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Humans of ISC65: Hikari Ono

In the 6th episode of Humans of ISC65, we would like to introduce to you Hikari Ono, an advocate of [Table 2: The Feminist Perspectives on Wars and Conflicts]! Hikari is currently a junior at Waseda University and just came back from her study abroad in Washington D.C!

"No matter where they live, gender equality should be achieved.

However, in some countries, women are not even allowed to give their voice."

Q1. Please tell us what are the reasons/motivations that made you apply for ISC65?

Hi! I’m Hikari Ono. Please call me Hikari!

I am a junior at Waseda University. My major is Political Economy and I’ve just finished my

exchange program in May in Washington DC. I really miss DC, but feel relaxed at my home.

I like to play the clarinet. I’ve played it since I was in junior high school.

The reason I decided to join ISC is that I wanted to maintain my English skill that improved

through studying abroad, and that my interest in women’s empowerment matched with the

table topic. When I saw the post from ISC in instagram, I thought that I should grab this

precious chance.

I really looking forward to participating in ISC and meeting with a lot of students from all of

the world!

Q2.What do you think about your table’s topic?

Gender disparity is the large issue in global society today. Especially in conflict zone, a lot of

women suffer from rape and HIV.

No matter where they live, gender equality should be achieved.

However, in some countries, women are not even allowed to give their voice. In Japan, I am

able to talk about these issues openly, but I should keep in mind that it is not the same for other people in different countries.

Feminism is not for a few women who is angry about gender gap, but for everyone who

questions the difference which should not exist.

To take part in this topic, I will immerse myself into this case, and think as “my issue”. At the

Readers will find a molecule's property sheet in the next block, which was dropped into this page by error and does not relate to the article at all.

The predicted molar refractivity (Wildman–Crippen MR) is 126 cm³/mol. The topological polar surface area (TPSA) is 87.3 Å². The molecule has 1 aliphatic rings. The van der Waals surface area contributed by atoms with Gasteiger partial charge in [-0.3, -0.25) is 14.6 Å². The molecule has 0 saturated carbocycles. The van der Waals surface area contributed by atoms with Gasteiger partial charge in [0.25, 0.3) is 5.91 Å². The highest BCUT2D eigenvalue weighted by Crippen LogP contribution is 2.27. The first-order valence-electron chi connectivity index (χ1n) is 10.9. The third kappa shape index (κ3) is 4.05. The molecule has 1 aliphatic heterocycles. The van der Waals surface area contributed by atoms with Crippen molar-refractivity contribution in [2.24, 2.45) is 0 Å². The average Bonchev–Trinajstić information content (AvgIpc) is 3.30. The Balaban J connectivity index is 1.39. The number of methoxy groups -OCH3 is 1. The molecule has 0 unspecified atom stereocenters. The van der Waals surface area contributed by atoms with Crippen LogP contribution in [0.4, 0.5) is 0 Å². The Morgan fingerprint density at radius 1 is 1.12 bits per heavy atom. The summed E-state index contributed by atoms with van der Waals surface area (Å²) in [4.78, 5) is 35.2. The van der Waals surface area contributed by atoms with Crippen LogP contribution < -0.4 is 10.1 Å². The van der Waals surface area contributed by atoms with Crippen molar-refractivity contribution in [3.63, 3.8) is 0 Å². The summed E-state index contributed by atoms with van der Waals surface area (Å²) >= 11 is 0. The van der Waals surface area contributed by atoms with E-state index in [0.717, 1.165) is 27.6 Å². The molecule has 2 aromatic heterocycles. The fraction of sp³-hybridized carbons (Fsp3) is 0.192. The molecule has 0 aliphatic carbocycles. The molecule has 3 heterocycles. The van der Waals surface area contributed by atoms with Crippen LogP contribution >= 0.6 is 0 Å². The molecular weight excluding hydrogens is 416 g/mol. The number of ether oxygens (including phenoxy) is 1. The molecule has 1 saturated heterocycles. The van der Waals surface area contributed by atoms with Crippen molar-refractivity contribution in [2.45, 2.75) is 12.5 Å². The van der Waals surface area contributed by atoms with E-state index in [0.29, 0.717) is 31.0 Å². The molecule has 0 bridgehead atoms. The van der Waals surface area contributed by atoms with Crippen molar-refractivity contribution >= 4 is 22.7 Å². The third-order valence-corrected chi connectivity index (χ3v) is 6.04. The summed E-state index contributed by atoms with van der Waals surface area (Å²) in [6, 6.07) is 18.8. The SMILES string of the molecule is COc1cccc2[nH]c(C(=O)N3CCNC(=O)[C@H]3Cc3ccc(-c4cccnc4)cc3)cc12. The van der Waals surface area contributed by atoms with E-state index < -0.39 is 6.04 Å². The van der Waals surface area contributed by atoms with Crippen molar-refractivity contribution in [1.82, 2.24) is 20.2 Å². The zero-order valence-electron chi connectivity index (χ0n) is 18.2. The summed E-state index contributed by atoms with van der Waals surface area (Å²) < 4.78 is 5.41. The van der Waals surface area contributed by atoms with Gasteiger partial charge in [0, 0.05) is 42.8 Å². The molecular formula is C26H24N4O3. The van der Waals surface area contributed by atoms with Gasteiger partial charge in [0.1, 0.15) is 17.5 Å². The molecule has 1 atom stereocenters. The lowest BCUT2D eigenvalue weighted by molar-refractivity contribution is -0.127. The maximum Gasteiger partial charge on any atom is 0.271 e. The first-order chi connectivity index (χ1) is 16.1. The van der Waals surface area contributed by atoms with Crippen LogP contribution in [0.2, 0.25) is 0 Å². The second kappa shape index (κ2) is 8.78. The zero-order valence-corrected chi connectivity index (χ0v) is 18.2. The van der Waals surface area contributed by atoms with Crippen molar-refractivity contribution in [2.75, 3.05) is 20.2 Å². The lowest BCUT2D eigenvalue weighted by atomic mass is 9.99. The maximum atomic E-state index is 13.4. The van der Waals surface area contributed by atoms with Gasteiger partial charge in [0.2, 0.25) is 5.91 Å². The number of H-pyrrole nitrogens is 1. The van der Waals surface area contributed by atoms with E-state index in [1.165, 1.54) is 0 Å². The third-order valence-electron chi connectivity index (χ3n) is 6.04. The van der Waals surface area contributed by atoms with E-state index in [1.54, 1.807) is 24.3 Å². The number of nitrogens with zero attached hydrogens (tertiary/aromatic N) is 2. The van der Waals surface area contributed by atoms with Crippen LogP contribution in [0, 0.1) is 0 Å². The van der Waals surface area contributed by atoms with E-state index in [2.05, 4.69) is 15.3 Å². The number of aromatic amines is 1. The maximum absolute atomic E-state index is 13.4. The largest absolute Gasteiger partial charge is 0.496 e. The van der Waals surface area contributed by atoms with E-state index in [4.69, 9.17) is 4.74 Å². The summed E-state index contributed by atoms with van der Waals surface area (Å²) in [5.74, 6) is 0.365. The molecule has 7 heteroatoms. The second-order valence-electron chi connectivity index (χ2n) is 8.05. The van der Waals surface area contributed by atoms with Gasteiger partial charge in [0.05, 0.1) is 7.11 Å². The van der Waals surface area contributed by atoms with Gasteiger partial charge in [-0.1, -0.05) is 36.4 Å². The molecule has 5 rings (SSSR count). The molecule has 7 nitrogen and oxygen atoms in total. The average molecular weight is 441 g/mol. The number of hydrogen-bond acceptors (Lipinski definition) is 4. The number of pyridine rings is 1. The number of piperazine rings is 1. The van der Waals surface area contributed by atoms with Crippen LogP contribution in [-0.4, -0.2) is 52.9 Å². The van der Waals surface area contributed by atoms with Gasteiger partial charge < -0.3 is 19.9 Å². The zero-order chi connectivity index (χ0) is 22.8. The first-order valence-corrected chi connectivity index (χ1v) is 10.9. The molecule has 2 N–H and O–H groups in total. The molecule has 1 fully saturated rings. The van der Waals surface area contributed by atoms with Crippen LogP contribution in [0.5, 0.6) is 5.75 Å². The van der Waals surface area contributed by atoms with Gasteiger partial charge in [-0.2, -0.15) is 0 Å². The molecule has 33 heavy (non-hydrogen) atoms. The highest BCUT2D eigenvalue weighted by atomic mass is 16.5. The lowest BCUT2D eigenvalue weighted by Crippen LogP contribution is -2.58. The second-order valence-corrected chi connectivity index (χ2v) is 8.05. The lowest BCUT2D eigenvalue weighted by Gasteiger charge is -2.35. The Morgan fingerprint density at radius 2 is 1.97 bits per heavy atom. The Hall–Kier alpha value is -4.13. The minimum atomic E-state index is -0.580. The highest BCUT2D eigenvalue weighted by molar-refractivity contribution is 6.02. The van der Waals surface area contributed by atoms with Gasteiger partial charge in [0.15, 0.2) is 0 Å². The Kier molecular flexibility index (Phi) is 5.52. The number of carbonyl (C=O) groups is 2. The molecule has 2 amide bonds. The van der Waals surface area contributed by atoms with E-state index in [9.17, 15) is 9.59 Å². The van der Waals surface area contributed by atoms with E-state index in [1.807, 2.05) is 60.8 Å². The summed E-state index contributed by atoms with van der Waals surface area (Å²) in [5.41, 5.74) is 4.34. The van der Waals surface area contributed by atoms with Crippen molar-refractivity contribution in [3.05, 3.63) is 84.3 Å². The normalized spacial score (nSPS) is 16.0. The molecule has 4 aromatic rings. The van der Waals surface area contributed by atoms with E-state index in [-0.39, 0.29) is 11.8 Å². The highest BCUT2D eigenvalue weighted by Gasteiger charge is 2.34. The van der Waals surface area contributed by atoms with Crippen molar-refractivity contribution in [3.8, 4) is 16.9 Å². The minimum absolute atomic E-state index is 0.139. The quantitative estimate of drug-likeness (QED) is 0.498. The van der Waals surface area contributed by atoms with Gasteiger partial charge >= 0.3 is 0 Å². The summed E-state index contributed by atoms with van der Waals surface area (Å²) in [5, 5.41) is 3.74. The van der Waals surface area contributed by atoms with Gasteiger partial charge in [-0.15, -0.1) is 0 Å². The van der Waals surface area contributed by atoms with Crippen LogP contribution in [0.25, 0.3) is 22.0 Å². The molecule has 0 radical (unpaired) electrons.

same time, I will try not to believe in myself too much, and always have broad perspective.

Q3. Can you tell us a little bit about your hometown?

I’m from Nerima, Tokyo.

The best thing of Tokyo is that there is so many places to enjoy. You won’t get bored of

entertainment like shopping, food, and culture. My favorite place is Kichijyoji. It is not as

crowded as Shibuya and Harajyuku, and there is both modern cafes and old small restaurants. I

always go shopping to Kichijyoji.

Where I live, Nerima, is northern district of Tokyo.

It is famous for Nerima Daikon, which is a vegetable kind of radish. Nerima Daikon is larger

than normal daikon. When I was in elementary school, there was a cafeteria menu called

Nerima Daikon spaghetti, which use Nerima Daikon and tuna as a sauce. (Please see the


Even though there are less than before, there are a lot of farm in Nerima. We can buy fresh

vegetables from farmers. Other than daikon, there are a lot of blue berry farm near my house,

and you can pick them by yourself.

Also, unlike other cities, there is a festival in winter. A lot of places hold summer festival with

traditional dance and food, but there is similar thing in winter in my hometown. There is no

dance, but a lot of street venders gather to that festival, so I am always excited to eat them.

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